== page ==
Bruce gives props to classic authors Dorothy L. Sayers, Josephine Tey, Ngaio Marsh and acknowledges contemporary authors Sara Paretsky, Sue Grafton and S.J. Rozan.
And then, he gives a shout-out to three talented women with new novels out this month: Alex Kava, Chevy Stevens and Sophie Hannah. You can read all about their books here.
Who are your favorite female mystery authors? And do you have a response to the question Bruce poses in his column:
Do female-penned novels offer up enough grittiness, or do they favor sweetness, light and romance?
American history. A father-daughter relationship. Pulse-pounding thrillers. Any of that sound like something you would read? If the answer is yes, keep reading for more on this week's coverage on BookPage.com:
Read an Independence Day roundup
America’s Revolutionary War is so encrusted in myth and preconceptions that there always seems room for another angle. Three new histories take only sidelong glances at the war itself, instead examining such aspects as motivation, political maneuvering and the significant people who never achieved the status of “Founding Fathers.”
Read an interview with Lily King about new novel Father of the Rain
Author Lily King is known for her sensitive exploration of family ties. In her third book, Father of the Rain, she follows the tumultuous relationship of a father and a daughter. She answered a few questions for BookPage about her work, the place and ideas that inspire it, and the dangers of falling in love with your characters.
It's been a fairly slow week of book news, but a couple of blog posts still caught my attention. What posts would you recommend?
The Best In Completely Trashy, Guilty-Pleasure Reading
Posted by Sadie on Jezebel
I got a kick out of a recent Jezebel post on beach reads. At BookPage, our loose definition of "beach read" would probably be a page-turner you want to unwind with, maybe something a little steamier or lighter than your usual reading fare—see some of our picks from the July print edition for examples. But Jezebel gives a different description:
When we say "beach read," we're talking about the books whose covers you conceal from your airplane seat neighbor, the ones for which Lillian Vernon used to sell those anonymous needlepoint covers.
What's on your "completely trashy, guilty-pleasure reading" list? I'll go ahead and add Judy Blume's Summer Sisters, which my tween friends and I passed around like candy the year it came out.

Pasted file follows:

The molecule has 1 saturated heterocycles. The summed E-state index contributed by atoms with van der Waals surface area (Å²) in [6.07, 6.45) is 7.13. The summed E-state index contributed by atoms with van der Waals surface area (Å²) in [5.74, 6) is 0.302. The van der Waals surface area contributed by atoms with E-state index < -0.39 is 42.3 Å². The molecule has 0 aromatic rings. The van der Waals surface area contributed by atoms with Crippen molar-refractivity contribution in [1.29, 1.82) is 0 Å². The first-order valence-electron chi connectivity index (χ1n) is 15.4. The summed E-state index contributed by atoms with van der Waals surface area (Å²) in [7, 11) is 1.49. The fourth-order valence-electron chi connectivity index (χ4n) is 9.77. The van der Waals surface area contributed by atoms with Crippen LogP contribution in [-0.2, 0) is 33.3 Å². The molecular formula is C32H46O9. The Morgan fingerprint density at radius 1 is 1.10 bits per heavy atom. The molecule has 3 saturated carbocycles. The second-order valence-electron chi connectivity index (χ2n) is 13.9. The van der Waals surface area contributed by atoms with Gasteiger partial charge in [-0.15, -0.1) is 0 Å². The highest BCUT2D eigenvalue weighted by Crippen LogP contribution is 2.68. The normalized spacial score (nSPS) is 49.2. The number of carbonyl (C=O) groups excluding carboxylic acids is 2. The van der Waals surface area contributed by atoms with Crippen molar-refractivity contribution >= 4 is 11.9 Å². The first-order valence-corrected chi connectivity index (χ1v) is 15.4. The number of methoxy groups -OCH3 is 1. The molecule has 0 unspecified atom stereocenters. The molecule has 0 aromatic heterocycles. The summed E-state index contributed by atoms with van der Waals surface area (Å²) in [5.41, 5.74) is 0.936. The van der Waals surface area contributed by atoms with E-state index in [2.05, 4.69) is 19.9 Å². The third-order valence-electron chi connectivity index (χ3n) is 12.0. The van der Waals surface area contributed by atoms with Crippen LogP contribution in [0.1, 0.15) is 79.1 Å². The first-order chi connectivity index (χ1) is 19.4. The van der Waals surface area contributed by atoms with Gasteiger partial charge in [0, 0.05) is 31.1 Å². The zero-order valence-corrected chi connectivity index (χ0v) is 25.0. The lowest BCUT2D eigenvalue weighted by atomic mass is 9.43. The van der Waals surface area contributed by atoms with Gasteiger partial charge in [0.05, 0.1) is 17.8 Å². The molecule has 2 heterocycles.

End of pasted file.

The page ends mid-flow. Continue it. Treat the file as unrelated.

All ALA coverage
Posted by Laura Rodgers on Laura's Life
Laura is a fourth grader who has not only read every single Newbery Medal-winning book, but she blogs about them, too. At the Newbery Caldecott banquet last weekend, Laura was introduced and applauded for her impressive reading accomplishments. I love Laura's honest book reviews (she'll let you know when she absolutely loves a book; but if it just didn't work for her, she won't sugarcoat anything). She also write many interesting posts about ALA.
For more on Laura, watch her ALA interview:
As a former fiction editor, author Harriet Evans knows what makes for a compelling story. After a more than a decade of publishing women's fiction at Penguin UK and Headline, Evans left the industry to become a full-time writer. She has now published four books, the most recent of which is I Remember You.
In a post exclusive to The Book Case, Evans shares her all-time favorite vacation reads.
Perhaps you’re like me and reserve a lot of your reading for the summer holidays, when you can freely indulge in a pageturner, get sucked into it and devour it in a way you can’t the rest of the year. I was a very moody teenager who didn’t much like summer holidays with my parents and sister but was too pathetic to go off and do something exciting by myself, either. (How nice she sounds, I hear you cry). So all summer long I’d read instead (or write terrible poems, but don’t worry, I’m not going to inflict any of them on you), and that has stayed with me ever since. I’m quite particular about a summer read. I want something not too heavy, but it can’t be totally brainless, either. Here are a few books and authors I’ve enjoyed on my summer holidays over the years, which I remember as part of the holiday as much as the ouzo in Crete, or the spaghetti in Florence…